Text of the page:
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The demographic structure of a country matters for economic growth. Equally important, entrepreneurship matters for economic growth. Countries with younger populations or those tilted toward the aged are shown to have decreased entrepreneurial activity according to new research by Professor Maria Minniti of SMU Cox and co-author Moren Levesque. Important implications arise for governments in aging developed countries such as Germany, Italy and Japan that are attempting to catalyze growth and in developing countries with younger populations seeking greater levels of entrepreneurship. Entrepreneurs are part of the never-ending creative destruction story. “Our argument is simple, but important as in the last few decades, failure to take this into account has had costly consequences for countries and international aid organizations,” the authors write. In other research, Minniti and Levesque show that entrepreneurs act as lubricators of economic activity by exploiting opportunities and mobilizing unused and underutilized activity.
“Everything else being the same, a country with a large cohort of older citizens is likely to exhibit lower rates of entrepreneurship than an otherwise identical one. We know that in Western Europe and Japan, the population structure is changing,” says Minniti. “Because people live longer, these countries are aging significantly. The same is true in the U.S., but up to a point. The U.S. case looks different because of immigration.” Minniti continues. “Immigrants tend to be younger. If the birth rate of a country is too low, younger people may be imported. Some countries in Europe are changing their immigration policies out of necessity.” Past research has been unable to articulate why there are diverging rates of entrepreneurship in countries with similar socio-economic characteristics, or why certain countries have higher rates of innovation and competitiveness in spite of low levels of R&D and education. Minniti states, “Age has a strong correlation with entrepreneurship. People in the age bracket between 25-34 years old are more likely to start or be involved in new business ventures. This is true across all countries.” Age may be even more important than education, according to the research. Minniti says, “You need energy, ambition, exposure and willingness to take risks and seize on new opportunities.” Entrepreneurship matters for grow because it is a vehicle for creation of new business and innovation into the economy.” And younger people start businesses in larger proportion. The authors developed a model revealing that if a country has a skewed distribution, whether on the young or old side, this may be problematic for entrepreneurship levels and, possibly, for growth. Of course, age is not the entire story. One assumes the younger populations in Africa would be good. But this neglects the lifecycle effects of spending and saving. “You need both — the older people who can provide savings and the young ones to do the work,” she explains. In countries with populations skewed toward the young, there may be a shortage of financing capital and experienced workers. Thus, the returns attached to capital and experience would be high and would attract capital and experienced individuals from abroad. Conversely, in countries with populations skewed toward old people, we might find abundant savings but a shortage of potential entrepreneurs. An availability of savings would attract entrepreneurial talent from abroad. But resource markets are slow to clear across borders and, oftentimes, do not clear at all, say the authors with respect to entrepreneurial talent. Resources do not flow freely across borders because of structural, institutional and political barriers. Entrepreneurial opportunity is often specific and localized and as a result, difficult to transfer. When these constraints exist, the relative distribution of people across age cohorts matters. Importantly, if the market for capital and labor is free, then the distribution of the population is not a problem in theory, says Minniti. An example of this would be capital flowing to Africa (with its young) from Japan and Northern Europe or flowing to South America and Southeast Asia. “Protectionist arguments will make everything worse,” says Minniti. “Open borders do come with costs, but in the long run they increase the standard of living for the population. Of course, it is painful when people lose jobs, but jobs get lost due to poor productivity not competition. We don’t want to become North Korea.”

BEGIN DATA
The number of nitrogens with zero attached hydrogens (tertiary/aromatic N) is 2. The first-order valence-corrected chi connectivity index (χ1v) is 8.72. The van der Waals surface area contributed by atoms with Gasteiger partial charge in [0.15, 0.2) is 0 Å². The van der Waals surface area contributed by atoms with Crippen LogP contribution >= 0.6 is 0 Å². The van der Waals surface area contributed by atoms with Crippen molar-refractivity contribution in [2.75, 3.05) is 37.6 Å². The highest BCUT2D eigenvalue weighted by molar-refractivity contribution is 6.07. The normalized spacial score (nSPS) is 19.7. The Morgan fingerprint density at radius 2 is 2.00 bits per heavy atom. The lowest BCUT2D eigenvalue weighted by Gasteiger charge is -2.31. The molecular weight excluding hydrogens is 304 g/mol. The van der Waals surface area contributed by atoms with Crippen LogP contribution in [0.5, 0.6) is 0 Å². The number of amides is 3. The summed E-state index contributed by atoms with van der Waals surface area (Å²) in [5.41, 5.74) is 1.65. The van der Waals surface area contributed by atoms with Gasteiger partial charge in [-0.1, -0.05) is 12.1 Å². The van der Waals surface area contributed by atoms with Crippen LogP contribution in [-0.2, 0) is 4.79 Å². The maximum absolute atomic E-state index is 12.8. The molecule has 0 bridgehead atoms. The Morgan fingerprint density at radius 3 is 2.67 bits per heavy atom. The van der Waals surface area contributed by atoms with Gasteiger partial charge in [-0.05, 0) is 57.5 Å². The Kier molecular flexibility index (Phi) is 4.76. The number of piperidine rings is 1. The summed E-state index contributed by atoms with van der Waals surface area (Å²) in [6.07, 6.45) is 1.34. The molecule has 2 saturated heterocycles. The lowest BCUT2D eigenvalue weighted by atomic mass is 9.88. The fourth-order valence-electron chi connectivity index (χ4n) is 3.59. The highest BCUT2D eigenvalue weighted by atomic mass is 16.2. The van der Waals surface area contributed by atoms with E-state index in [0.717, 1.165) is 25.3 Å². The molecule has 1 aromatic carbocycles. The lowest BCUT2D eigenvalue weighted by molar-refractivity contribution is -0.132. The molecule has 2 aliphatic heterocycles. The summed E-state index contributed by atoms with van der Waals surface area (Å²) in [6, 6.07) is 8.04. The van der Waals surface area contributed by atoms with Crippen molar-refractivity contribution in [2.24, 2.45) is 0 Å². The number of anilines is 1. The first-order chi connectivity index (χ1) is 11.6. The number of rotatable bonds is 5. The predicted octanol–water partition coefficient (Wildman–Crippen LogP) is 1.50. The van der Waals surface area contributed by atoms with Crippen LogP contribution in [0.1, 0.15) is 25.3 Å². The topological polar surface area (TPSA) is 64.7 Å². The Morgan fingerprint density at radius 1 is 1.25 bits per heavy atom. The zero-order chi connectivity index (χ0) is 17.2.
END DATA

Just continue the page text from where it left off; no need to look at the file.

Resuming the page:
“In aging countries, it seems plausible that people would begin to think beyond the 65-year-old benchmark as the endpoint of their working lives. This has implications for governments who are thinking of imposing or removing mandatory retirement laws,” the authors write. Minniti declares, “Every time you waste someone’s productivity, that’s a loss, especially because we live longer. It would be desirable to give options on retirement ages, not just age 65. I take a holistic view of economic growth. People are happier when they work.” Growth is more than just technology and innovation. “You need more than that—you need creativity, new ideas, and services,” declares Minniti. “Those offerings are often not high tech and you need experience. I think that leveraging the experience of older workers will have a positive effect on growth.” Some countries, especially smaller or poorer ones, may exhibit a dominant industrial sector. The relationship between age and entrepreneurship may be influenced by the characteristics of that sector. Consider a rich country with a focus on technology. The high-technology sector tends to attract people with more years of education. So the age of becoming an entrepreneur is likely to be higher in a country focused more towards high-tech entrepreneurs. The “able” workforce would then start at a later age and, given the less physical nature of the work, would likely end later.” This could bolster the case of Japan and Korea, for example. If Population A focuses on high-tech and Population B on manufacturing, an aging Population A would be less likely to experience a decrease in its total entrepreneurial activity than an aging Population B would, the research suggests. The negative consequences of population decline can be avoided, particularly if policies aimed at increasing technological innovation and efficiency are effective. In young countries or in countries that are getting younger, the problem of sustaining entrepreneurial activity may be more difficult. A large number of young individuals compete for a limited amount of resources. Insufficient funds and collateral to obtain credit becomes one of the most serious impediments to the creation of new businesses and for self-employment. Undesirable effects of the age-entrepreneurship conundrum could be mitigated with policies that mobilize savings and redistribute from the relatively old to the relatively young. Capital markets that are in sync with the age distribution of the workforce could overcome institutional rigidities that prevent such redistribution. Around the globe, we see investors flocking to India, as if they were aware of this age-growth story. But Minniti says we are mostly unconscious about this phenomenon. Prior to the disasters that struck Japan, the government was committing to new high technology and green energy ventures abroad with its countries’ wealth, ie., using its capital abroad to invest in growth at home. Age matters in more fine-grained ways than we have imagined and calculated. With governments looking for the next frontier of policy tools, perhaps considering age-related nuances can shed more light. The paper “Age Matters: How Demographics Influences Aggregate Entrepreneurship” by Maria Minniti, Professor and Bobby B. Lyle Chair of Entrepreneurship at SMU Cox and Moren Lévesque of York University is forthcoming in Strategic Entrepreneurship Journal. Written by Jennifer Warren.